The mass transfer through the polymer film depends substantially on the affinity of the liquid to the polymer. Quantitatively, the liquid–film interaction can be expressed in terms of the Flory–Huggins parameter, χ 1 [43]. Usually, a stronger interaction between the polymer and the liquid would result in a smaller magnitude of χ 1 because the amount of liquid inside the polymer is higher. In contrast, lower affinity between the polymer and the liquid would result in a higher χ 1 magnitude [43,45]. As it can be seen from Figure 4, the lower magnitude of the Flory–Huggins parameter χ 1 is attributed to mixtures with high methanol concentration and the lowest magnitude is achieved for pure methanol which interacts with the films better than toluene. Parameter χ 1 for the mixtures with high methanol concentration and pure methanol decreases from PA to coPA-30; this means that interaction between polymer films and liquid increases. While parameter χ 1 for toluene increases from PA to coPA-30, the interaction between the polymers and liquid decreases. Higher affinity to the methanol and methanol-toluene mixture (lower χ 1 ) was found for copolymer with the higher content of fragments with anthrazoline units as compared with PA.
Sorption–diffusion parameters have an effect on the transport properties in pervaporation. It should be noted that thermodynamic analysis of sorption in terms of pervaporation performance has been successfully made on the basis of the Flory‒Huggins theory in some experimental and theoretical works [48,49,50]. Such an approach allows an explanation for the pervaporation processes based on the sorption–diffusion mechanism.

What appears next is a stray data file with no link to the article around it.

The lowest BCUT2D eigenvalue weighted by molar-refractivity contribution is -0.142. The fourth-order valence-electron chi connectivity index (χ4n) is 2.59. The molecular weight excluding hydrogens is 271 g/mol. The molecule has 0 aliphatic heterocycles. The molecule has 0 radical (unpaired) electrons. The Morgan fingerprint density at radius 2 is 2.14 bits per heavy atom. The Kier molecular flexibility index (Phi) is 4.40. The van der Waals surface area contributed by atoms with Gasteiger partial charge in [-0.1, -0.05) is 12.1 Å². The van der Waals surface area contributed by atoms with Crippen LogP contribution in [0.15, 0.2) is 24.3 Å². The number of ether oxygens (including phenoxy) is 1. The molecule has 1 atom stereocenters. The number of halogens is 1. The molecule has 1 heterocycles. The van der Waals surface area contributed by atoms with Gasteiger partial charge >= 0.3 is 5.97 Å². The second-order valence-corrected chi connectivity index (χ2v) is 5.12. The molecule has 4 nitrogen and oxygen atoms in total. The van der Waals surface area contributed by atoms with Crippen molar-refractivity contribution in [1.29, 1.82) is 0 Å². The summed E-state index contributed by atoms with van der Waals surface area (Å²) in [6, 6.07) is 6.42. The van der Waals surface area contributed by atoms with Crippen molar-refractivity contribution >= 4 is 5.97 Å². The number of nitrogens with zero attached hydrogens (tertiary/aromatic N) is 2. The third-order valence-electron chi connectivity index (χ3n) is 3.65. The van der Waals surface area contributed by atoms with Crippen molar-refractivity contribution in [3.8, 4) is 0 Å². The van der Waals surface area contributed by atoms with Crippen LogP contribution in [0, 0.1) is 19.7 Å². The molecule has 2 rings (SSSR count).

3.4. Pervaporation of Methanol–Toluene Mixture

All polymer films were studied in the pervaporation of a methanol–toluene mixture over the entire range of concentration. Figure 5 shows the dependence of methanol concentration in the permeate on methanol concentration in the feed for the pervaporation of a methanol–toluene mixture at 20 °C using three types of films. To compare results of the pervaporation tests, Figure 5 shows also a vapor–liquid equilibrium curve for the methanol–toluene system at 760 mm Hg [51]. The run of the vapor–liquid equilibrium curve differs essentially from the permeate–feed concentration curves in the pervaporation of the methanol–toluene mixture. The permeate is considerably enriched with alcohol and contains more than 95 wt % methanol for coPA films.
Figure 6 shows dependences of the separation factor αMethanol-Toluene and the total flux on the methanol concentration in the feed. For all films the separation factor decreases with increase of methanol concentration in the feed. The maximal separation factor was observed for coPA-20 film. The separation factor of coPA-30 film is higher than that of PA film. The increase of methanol concentration facilitates film swelling and growth of transport canals. Such a trend leads to facilitating the permeation of large toluene molecules and decreasing the separation factor of the films.